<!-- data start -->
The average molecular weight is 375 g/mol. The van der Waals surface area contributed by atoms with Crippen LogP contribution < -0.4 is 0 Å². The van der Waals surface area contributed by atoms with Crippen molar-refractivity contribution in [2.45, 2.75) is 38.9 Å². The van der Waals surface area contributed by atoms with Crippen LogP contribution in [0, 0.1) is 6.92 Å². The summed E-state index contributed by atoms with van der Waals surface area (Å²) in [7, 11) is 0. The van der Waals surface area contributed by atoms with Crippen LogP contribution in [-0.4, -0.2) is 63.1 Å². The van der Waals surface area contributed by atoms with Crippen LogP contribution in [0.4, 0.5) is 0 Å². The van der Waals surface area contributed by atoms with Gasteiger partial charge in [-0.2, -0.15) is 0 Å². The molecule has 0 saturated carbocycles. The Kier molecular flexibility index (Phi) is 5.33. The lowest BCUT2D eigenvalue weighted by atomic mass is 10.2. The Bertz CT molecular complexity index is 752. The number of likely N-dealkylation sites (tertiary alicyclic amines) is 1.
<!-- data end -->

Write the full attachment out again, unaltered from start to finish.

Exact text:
The average molecular weight is 375 g/mol. The van der Waals surface area contributed by atoms with Crippen LogP contribution < -0.4 is 0 Å². The van der Waals surface area contributed by atoms with Crippen molar-refractivity contribution in [2.45, 2.75) is 38.9 Å². The van der Waals surface area contributed by atoms with Crippen LogP contribution in [0, 0.1) is 6.92 Å². The summed E-state index contributed by atoms with van der Waals surface area (Å²) in [7, 11) is 0. The van der Waals surface area contributed by atoms with Crippen LogP contribution in [-0.4, -0.2) is 63.1 Å². The van der Waals surface area contributed by atoms with Crippen LogP contribution in [0.4, 0.5) is 0 Å². The van der Waals surface area contributed by atoms with Gasteiger partial charge in [-0.2, -0.15) is 0 Å². The molecule has 0 saturated carbocycles. The Kier molecular flexibility index (Phi) is 5.33. The lowest BCUT2D eigenvalue weighted by atomic mass is 10.2. The Bertz CT molecular complexity index is 752. The number of likely N-dealkylation sites (tertiary alicyclic amines) is 1.